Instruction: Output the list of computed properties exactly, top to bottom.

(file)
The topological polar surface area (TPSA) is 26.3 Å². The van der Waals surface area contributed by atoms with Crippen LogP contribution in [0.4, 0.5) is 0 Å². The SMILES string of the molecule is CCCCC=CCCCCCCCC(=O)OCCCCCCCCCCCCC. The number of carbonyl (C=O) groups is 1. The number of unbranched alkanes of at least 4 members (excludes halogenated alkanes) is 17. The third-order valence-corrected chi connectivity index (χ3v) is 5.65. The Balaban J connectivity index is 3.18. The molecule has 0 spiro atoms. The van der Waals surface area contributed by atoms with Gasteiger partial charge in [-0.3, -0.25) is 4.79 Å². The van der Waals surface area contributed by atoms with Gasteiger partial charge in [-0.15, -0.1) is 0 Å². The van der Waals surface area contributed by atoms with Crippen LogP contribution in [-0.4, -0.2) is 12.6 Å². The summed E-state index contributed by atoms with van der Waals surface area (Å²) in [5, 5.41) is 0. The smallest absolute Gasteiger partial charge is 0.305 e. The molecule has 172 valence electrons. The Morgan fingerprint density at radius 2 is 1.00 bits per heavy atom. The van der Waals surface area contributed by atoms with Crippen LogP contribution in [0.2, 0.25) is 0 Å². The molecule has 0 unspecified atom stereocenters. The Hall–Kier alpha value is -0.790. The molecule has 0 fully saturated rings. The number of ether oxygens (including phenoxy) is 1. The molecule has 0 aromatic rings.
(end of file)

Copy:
The topological polar surface area (TPSA) is 26.3 Å². The van der Waals surface area contributed by atoms with Crippen LogP contribution in [0.4, 0.5) is 0 Å². The SMILES string of the molecule is CCCCC=CCCCCCCCC(=O)OCCCCCCCCCCCCC. The number of carbonyl (C=O) groups is 1. The number of unbranched alkanes of at least 4 members (excludes halogenated alkanes) is 17. The third-order valence-corrected chi connectivity index (χ3v) is 5.65. The Balaban J connectivity index is 3.18. The molecule has 0 spiro atoms. The van der Waals surface area contributed by atoms with Gasteiger partial charge in [-0.3, -0.25) is 4.79 Å². The van der Waals surface area contributed by atoms with Gasteiger partial charge in [-0.15, -0.1) is 0 Å². The van der Waals surface area contributed by atoms with Crippen LogP contribution in [-0.4, -0.2) is 12.6 Å². The summed E-state index contributed by atoms with van der Waals surface area (Å²) in [5, 5.41) is 0. The smallest absolute Gasteiger partial charge is 0.305 e. The molecule has 172 valence electrons. The Morgan fingerprint density at radius 2 is 1.00 bits per heavy atom. The van der Waals surface area contributed by atoms with Crippen LogP contribution in [0.2, 0.25) is 0 Å². The molecule has 0 unspecified atom stereocenters. The Hall–Kier alpha value is -0.790. The molecule has 0 fully saturated rings. The number of ether oxygens (including phenoxy) is 1. The molecule has 0 aromatic rings.